Review of Less than Zero by Bret Easton Ellis

Less Than Zero by Bret Easton Ellis
by Ben Macnair
In 1985, a 21 year old Bret Easton Ellis released his first novel, Less than Zero, and the controversial novel of hedonistic youngsters living the high life in Los Angeles made the author famous overnight.
25 years after it was first published, the book still has the power to shock, but its controversy has been somewhat tempered by changes in the world since. It centers around Clay, an eighteen year old student returning to his home for the Christmas holidays.
It looks at his relationship with his girlfriend, Blair, his parents, and sisters, who are older than their years, and it also looks at the lives of his friends, Daniel, Julian, and a stream of others who seem to be film makers, or models, or concerned about their tans, in December.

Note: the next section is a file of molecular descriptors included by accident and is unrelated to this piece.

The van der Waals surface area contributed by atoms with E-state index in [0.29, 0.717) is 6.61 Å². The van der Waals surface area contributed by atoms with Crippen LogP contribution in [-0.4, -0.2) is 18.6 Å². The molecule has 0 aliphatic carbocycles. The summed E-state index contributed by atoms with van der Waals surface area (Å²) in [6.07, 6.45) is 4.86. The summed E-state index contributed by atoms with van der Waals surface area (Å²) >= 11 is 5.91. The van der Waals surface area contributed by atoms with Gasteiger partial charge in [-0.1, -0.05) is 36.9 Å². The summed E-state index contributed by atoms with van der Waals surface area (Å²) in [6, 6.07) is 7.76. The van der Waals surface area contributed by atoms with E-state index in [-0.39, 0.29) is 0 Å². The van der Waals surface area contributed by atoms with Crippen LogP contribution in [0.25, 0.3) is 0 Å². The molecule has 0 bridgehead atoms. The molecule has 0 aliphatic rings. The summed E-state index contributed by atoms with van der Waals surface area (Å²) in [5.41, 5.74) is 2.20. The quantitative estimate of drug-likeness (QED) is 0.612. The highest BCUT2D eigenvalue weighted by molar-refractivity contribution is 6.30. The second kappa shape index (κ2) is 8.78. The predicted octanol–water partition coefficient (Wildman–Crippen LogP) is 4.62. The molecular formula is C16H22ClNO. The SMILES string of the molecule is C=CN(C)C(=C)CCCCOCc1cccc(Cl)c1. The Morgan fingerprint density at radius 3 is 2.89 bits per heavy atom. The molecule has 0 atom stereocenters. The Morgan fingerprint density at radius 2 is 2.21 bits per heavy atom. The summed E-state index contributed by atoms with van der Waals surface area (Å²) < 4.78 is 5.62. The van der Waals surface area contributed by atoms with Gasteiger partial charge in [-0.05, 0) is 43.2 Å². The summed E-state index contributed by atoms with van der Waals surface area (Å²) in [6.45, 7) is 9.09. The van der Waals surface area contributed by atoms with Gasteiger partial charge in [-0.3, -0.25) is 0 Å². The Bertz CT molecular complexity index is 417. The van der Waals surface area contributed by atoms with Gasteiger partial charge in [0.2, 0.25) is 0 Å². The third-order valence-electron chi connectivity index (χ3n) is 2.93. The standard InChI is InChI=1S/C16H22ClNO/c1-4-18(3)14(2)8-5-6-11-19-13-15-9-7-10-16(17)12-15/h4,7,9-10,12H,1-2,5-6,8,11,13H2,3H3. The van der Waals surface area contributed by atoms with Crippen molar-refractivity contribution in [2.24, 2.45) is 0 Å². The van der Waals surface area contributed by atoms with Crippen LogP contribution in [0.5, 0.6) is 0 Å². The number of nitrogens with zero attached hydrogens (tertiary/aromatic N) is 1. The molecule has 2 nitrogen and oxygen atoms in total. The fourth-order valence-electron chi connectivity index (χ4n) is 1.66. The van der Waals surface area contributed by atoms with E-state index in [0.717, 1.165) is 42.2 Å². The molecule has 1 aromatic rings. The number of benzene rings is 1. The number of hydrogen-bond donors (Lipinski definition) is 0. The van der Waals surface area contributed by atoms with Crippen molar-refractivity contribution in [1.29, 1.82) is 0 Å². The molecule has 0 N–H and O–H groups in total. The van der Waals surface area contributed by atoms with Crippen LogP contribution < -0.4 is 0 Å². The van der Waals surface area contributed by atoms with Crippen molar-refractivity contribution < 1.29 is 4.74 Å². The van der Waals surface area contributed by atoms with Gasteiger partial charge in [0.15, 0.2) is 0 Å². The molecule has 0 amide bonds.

The novel shows the transient nature of friendships for late teenagers, many of whom have moved away, and the seemingly never ending bed-hopping, drug taking and partying does not seem to end, although Easton Ellis, who was little older than is characters when he wrote the book is careful not to judge his characters, that is left to the reader. The darker-underbelly of the glamour is also looked at, with allusions to Anorexia, or the work that Julian has to do to pay of a debt he owes to one of his dealers.
There are no happy endings for anyone, or neat resolutions. Clay leaves, expecting things not to change, but knowing that they will. You fear for the lives and sanity of many of the characters, but their lives are followed in this year’s Imperial Bedrooms, but they are people you might not want to spend that much time in the company of.

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